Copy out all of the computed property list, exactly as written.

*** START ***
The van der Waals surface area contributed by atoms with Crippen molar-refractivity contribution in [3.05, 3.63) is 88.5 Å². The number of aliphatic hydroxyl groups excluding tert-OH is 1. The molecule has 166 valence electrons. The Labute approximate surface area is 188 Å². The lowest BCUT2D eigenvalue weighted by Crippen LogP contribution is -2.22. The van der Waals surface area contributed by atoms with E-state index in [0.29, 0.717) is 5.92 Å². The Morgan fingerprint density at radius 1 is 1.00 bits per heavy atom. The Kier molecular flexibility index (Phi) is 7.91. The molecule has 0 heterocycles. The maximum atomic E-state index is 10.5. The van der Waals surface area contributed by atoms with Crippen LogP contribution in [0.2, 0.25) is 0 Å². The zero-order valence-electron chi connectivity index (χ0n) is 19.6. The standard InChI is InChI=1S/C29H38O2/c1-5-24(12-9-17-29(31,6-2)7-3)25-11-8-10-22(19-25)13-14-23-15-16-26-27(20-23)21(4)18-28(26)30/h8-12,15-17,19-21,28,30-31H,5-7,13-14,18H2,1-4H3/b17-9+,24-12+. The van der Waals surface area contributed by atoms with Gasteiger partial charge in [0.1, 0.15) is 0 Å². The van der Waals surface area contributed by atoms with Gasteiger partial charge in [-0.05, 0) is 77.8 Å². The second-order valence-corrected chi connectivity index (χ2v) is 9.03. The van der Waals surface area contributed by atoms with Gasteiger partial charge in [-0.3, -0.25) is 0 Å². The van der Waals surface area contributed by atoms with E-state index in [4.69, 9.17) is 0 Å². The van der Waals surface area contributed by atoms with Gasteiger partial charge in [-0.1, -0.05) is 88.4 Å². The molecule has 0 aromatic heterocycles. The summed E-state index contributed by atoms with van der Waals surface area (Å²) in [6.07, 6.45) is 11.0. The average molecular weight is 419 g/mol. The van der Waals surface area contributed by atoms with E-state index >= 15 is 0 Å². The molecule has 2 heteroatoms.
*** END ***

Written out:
The van der Waals surface area contributed by atoms with Crippen molar-refractivity contribution in [3.05, 3.63) is 88.5 Å². The number of aliphatic hydroxyl groups excluding tert-OH is 1. The molecule has 166 valence electrons. The Labute approximate surface area is 188 Å². The lowest BCUT2D eigenvalue weighted by Crippen LogP contribution is -2.22. The van der Waals surface area contributed by atoms with E-state index in [0.29, 0.717) is 5.92 Å². The Morgan fingerprint density at radius 1 is 1.00 bits per heavy atom. The Kier molecular flexibility index (Phi) is 7.91. The molecule has 0 heterocycles. The maximum atomic E-state index is 10.5. The van der Waals surface area contributed by atoms with Crippen LogP contribution in [0.2, 0.25) is 0 Å². The zero-order valence-electron chi connectivity index (χ0n) is 19.6. The standard InChI is InChI=1S/C29H38O2/c1-5-24(12-9-17-29(31,6-2)7-3)25-11-8-10-22(19-25)13-14-23-15-16-26-27(20-23)21(4)18-28(26)30/h8-12,15-17,19-21,28,30-31H,5-7,13-14,18H2,1-4H3/b17-9+,24-12+. The van der Waals surface area contributed by atoms with Gasteiger partial charge in [0.1, 0.15) is 0 Å². The van der Waals surface area contributed by atoms with Gasteiger partial charge in [-0.05, 0) is 77.8 Å². The second-order valence-corrected chi connectivity index (χ2v) is 9.03. The van der Waals surface area contributed by atoms with Gasteiger partial charge in [-0.3, -0.25) is 0 Å². The van der Waals surface area contributed by atoms with E-state index in [4.69, 9.17) is 0 Å². The van der Waals surface area contributed by atoms with Gasteiger partial charge in [-0.1, -0.05) is 88.4 Å². The molecule has 0 aromatic heterocycles. The summed E-state index contributed by atoms with van der Waals surface area (Å²) in [6.07, 6.45) is 11.0. The average molecular weight is 419 g/mol. The van der Waals surface area contributed by atoms with E-state index >= 15 is 0 Å². The molecule has 2 heteroatoms.